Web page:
Ten former criminals are mediating between gangs to halt a vicious cycle of murder and retaliation in a poverty-stricken neighbourhood just outside of Cape Town. The unusual concept has halved gang-related killings in the area since 2013.
Hanover Park, South Africa (dpa) – Wilfred Mckay drives slowly through the streets of Hanover Park, one of South Africa’s most violent ganglands. His window is wound all the way down. With a big smile, he waves at pedestrians.
“Hello, how are you?” Mckay shouts across the street. Some people wave back. Others walk up to the car to chat.
Mckay is part of a CeaseFire Team that aims to stop a vicious cycle of gang-related murder in the poverty-stricken neighbourhood, where dozens of people get shot each month. It is located only 20 kilometres from popular tourist destination Cape Town.
Through casual conversations with residents, Mckay receives valuable information and tip-offs about the mobs.
About 10 different gangs fight for territory in Hanover Park, and residents are often literally caught in the crossfire. Children have been killed by stray bullets on their way to school and on the soccer field.
In January, the project recorded 232 shots fired. Nine people were shot, of which two died. ++how is it funded
“And that’s a good month,” says Protestant pastor Craven Engel, who founded the CeaseFire Team with the help of NGOs upon realizing that the police was unable to contain crime levels.
“You’re in this hell,” the pastor sighs, pointing out of his office window. “…and you realize you’re not going to make an impact if you don’t do something drastically different.”
Engel employs 10 ex-gangsters, including Mckay, as “violence interrupters.” They are street-wise, have the respect of gang members and know the community. From afternoon until early morning, they make rounds to mediate and prevent violence.
Hanover Park is just one of many gang-controlled neighbourhoods in the Cape Flats, a highly-populated congregation of various townships and slums outside of Cape Town. With the success of the CeaseFire Team, Engel hopes to soon get the funding to expand the project to additional violence-ridden areas.
As Mckay drives on, he approaches a group of young men loitering in a side street. The 43-year-old stops the car and gets out. He knows the youths belong to a notorious gang, the Laughing Boys, which is involved in countless drug and turf wars.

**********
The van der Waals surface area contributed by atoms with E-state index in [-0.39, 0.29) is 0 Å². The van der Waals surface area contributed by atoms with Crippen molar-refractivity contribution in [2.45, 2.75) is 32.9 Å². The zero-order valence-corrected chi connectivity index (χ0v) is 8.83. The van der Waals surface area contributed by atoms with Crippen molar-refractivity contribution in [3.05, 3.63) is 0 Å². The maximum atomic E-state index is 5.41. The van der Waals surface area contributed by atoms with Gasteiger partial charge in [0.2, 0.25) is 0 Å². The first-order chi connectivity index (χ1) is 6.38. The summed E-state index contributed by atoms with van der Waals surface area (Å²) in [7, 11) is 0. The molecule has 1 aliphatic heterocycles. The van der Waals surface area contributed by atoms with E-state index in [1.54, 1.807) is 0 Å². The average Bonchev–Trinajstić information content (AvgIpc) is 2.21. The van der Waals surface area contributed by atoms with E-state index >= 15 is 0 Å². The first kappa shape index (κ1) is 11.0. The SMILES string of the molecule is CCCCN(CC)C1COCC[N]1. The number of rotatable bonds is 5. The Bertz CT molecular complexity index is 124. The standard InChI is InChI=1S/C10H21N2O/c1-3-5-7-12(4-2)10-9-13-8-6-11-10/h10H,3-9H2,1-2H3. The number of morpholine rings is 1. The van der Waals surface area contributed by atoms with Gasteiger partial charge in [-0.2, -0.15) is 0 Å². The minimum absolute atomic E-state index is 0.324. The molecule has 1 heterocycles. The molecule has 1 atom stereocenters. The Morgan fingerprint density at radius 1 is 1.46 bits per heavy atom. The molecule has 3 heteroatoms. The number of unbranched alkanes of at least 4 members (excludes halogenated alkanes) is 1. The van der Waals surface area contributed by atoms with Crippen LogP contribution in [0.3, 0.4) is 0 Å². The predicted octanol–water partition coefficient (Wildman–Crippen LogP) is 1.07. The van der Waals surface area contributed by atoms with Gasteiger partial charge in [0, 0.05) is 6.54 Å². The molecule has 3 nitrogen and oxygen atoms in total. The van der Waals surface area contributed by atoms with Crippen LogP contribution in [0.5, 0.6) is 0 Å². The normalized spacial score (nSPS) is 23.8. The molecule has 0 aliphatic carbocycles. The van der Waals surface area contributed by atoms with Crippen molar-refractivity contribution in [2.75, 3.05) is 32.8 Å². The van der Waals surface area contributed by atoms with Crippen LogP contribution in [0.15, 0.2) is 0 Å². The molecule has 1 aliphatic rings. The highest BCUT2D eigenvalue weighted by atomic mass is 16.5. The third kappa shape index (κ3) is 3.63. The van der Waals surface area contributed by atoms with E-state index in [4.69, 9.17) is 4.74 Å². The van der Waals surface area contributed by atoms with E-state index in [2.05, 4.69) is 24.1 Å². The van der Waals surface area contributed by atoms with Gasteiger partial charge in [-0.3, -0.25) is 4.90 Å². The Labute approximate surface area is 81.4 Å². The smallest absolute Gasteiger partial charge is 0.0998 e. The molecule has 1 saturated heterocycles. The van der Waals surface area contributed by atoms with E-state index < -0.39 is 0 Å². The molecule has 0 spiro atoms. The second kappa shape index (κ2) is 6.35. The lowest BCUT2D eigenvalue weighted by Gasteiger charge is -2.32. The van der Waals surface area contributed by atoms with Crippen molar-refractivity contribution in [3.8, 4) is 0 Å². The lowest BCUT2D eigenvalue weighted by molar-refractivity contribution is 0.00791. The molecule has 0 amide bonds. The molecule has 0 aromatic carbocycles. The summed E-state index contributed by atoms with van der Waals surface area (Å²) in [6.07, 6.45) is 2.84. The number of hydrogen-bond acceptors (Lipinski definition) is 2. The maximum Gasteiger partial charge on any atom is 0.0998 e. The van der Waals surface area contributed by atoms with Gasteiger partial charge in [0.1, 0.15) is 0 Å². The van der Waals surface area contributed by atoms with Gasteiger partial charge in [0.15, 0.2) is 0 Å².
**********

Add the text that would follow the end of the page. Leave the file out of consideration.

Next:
Later this afternoon, the Laughing Boys will attend a mediation with a rival gang, the Americans, over a shooting the previous night. Mckay wants to gauge if they are willing to agree on a ceasefire.
Mckay knows how to talk to gangsters. He understands the codes, the gang’s internal structure and the way it operates. He was a criminal himself for more than 20 years, until he cleaned himself up eight years ago.
The CeaseFire project is an unusual approach to solving crime, but the Cape Town municipality gives it a big thumbs up.
“Gang culture is deeply ingrained [in the Cape Flats]. We have to work with that and cope with the reality on the ground,” says City of Cape Town safety and security official Jean-Pierre Smith.
The murder rate in the Cape Flats is one of the highest in the country, according to Smith, while the conviction rate for murder and attempted murder stands at a mere two per cent in the area.
“The CeaseFire project has resulted in a 50 per cent decrease in gang-related murders. It’s not a silver bullet, but it certainly reduces the harm and creates community stabilization,” says Smith.
Residents, who fear their children will be recruited by gangs, also welcome the project.
“This is a big problem. The [gangs] involve school children in drugs and prostitution,” resident Evelyn Williams told local radio station Eyewitness News.
Social disintegration, drug abuse, a crumbling education system and high unemployment make children easy targets.
Boys, but also girls, start joining gangs from the age of 11 in the Cape Flats. Last year, a nine-year-old shot and killed a person, the pastor recalls.
Since the CeaseFire Team has been operational, every shot that gets fired in Hanover Park is picked up by noise sensors that have been installed throughout the neighbourhood. The sensors send alerts to team members’ mobile phones. A map pops up, showing the exact location of the dispute.
“We rush to the scene and try to talk people down,” explains violence interrupter Colin Barends, 47, also a reformed gangster of 27 years.
It’s dangerous work, especially since violence interrupters are unarmed and get often caught in the crossfire.
But if they don’t do it, who else will, Barends says. “We treat violence like a disease. If there is a virus in the area, we work non-stop until it’s quarantined,” he concludes.

News Reporter